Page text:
Germans easily pay twice as much as many Americans for a kilowatt-hour of electricity. But, German households actually pay less per month on their power bills according to analysis published this week by Craig Morris at the German Energy Transition (Energiewende).
According to Morris and his co-analyst Thomas Gerke*, household power bills were 8% lower in Germany compared to the United States in 2013 ($101.46 versus $110.20 per month). Briefly stated, this outcome was due to the fact that Germans use around one-third the amount of electricity per household compared to the United States. In turn, Germany's higher electricity rates do not mean higher household power bills.
This analysis makes the important point that comparing the cost of electricity between countries is not as easy as comparing per-kilowatt-hour prices.
A closer look at the numbers
In the comparison presented, Morris and Gerke used data from the U.S. Energy Information Administration and German Association of Energy and Water Industries (BDEW) to calculate a “purchasing power parity” conversion metric for comparison. Their hope was that this type of comparison would temper the impacts of changes in exchange rates between the USD and the Euro, which would be seen strongly in a traditional calculation using exchange and discount rates. According to Morris:
“converting at [the real exchange rate] and Germans only pay around 92 dollars a month for electricity compared to the US average of 110 dollars…even at the higher exchange rate from 2014, German power bills would still only come in right at around 110 dollars.”
By using purchasing power parity to compare household electric bills, this analysis found that “the average German power bill squeaks in at the lowest level of any US census region.” In a state-by-state comparison, data from the EIA and BDEW revealed that German households pay less than per month the average household in 45 of the 50 states (all except Colorado, Utah, Illinois, Maine, and New Mexico).
But, is the comparison between German and U.S. household energy this clear cut? Or should one consider other factors before drawing conclusions? Let’s take a look at three possible confounding factors – home size, appliance use, and electricity costs associated with goods and services in Germany.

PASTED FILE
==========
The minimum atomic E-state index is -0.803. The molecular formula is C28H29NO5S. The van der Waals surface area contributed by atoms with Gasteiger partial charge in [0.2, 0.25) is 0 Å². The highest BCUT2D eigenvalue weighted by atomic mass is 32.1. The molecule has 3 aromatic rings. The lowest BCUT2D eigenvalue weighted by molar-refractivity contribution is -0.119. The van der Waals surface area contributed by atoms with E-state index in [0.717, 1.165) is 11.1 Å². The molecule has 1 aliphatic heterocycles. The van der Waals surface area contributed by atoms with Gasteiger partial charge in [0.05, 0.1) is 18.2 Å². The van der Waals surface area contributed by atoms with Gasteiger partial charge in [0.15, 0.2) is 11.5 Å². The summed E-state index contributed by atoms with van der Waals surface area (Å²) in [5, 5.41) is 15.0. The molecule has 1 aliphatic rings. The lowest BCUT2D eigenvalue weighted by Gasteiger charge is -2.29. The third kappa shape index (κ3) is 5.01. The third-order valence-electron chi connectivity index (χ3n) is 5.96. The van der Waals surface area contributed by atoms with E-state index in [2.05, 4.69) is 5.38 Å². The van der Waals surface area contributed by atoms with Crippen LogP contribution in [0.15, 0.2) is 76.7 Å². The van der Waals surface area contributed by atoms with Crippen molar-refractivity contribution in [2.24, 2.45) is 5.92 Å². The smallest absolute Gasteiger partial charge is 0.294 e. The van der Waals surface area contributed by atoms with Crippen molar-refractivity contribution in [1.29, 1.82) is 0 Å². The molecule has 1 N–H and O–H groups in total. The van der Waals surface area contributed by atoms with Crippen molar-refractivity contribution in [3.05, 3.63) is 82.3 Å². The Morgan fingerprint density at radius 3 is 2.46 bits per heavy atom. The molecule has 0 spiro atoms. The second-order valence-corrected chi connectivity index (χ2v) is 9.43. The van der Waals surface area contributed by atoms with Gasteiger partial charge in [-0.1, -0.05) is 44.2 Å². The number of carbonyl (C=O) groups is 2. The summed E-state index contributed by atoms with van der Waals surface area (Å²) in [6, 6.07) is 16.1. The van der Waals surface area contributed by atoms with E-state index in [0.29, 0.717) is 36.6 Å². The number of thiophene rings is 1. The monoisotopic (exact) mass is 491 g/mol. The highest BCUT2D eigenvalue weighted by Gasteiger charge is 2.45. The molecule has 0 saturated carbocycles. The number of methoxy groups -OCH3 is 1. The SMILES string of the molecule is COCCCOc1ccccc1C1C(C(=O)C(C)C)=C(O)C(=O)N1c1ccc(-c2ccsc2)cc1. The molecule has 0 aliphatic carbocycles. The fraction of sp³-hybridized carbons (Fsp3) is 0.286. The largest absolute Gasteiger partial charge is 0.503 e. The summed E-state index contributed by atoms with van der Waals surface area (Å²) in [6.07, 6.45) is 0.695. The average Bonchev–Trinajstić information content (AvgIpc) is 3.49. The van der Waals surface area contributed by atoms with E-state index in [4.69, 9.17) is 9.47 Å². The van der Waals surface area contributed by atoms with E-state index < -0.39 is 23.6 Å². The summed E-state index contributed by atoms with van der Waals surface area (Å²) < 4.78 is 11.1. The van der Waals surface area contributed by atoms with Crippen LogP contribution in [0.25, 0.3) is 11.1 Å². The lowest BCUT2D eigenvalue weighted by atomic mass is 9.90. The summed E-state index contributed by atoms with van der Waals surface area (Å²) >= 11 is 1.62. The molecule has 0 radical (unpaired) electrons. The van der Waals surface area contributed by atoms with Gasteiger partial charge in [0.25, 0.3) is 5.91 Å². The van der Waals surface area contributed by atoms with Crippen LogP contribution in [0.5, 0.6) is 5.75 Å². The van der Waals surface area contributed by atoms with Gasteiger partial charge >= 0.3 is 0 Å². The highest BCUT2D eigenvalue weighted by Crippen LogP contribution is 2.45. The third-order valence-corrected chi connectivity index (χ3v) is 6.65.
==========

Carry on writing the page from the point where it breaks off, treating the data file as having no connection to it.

Home size and appliance use
The average family home in Germany is less than half the size of the average American home at about 1,000 versus 2,400 square feet. Furthermore, American homes are getting larger over time, with higher ceilings that result in more volume (and more energy) to heat and cool. According to the U.S. EIA, the largest homes are being built in the coldest areas of the country with the average home built in the 2000s being about 27% smaller in the southern and western United States compared to homes in the northeast and midwest.
Not only do American homes have more volume to heat and cool, but Americans are much more likely to have air conditioning systems in their homes. While the percentage of US and German households with other common appliances appears similar, clothes dryers are found in only 40% of German households compared to 83% in the United States according to Morris and Gerke*.
That being said, Morris notes that even by removing air-conditioning costs from the equation, German household bills would still be on par with the United States.
Electricity costs associated with goods and services in Germany
Using Morris’s values results in an annual power bill on the order of $1218 for German households. However, in an article presented by the earlier this month, Robert Zubrin at the National Review reported “a yearly bill of $1,700 per person, experienced either directly in utility bills or indirectly through increased costs of goods and services” for German households. This calculation raises an interesting point about indirect impacts by including both direct home energy use (at a residential rate) with the concept of indirect costs for goods and services (calculated using industrial electricity rates). However, the article unfortunately did not present similar figures for the United States using their methodology. It also did not quantitatively consider the indirect impact on German exports.
For home power bills, a press release from BDEW last month revealed that the average monthly power bill for homes in Germany decreased in real terms from 2013 to 2014.
Rates Are Not Enough
In a twitter discussion regarding this topic, University of Texas Professor and Deputy Director of the UT Energy Institute, Dr. Michael E. Webber noted that the concept of higher-prices-but-lower-bills has also been seen in the Lone Star State. According to Dr. Webber, some Austin Energy customers lowering their bills despite higher rates because of energy efficiency investments:
These comments and Morris's discussion both support the argument that comparing electricity rates is not enough. Rather, one should consider how much it costs to meet household energy needs and the factors that influence these values in order to make a more accurate comparison.
*Craig Morris was the lead author of the referenced article. Thomas Gerke made the chart comparing US and German power bills.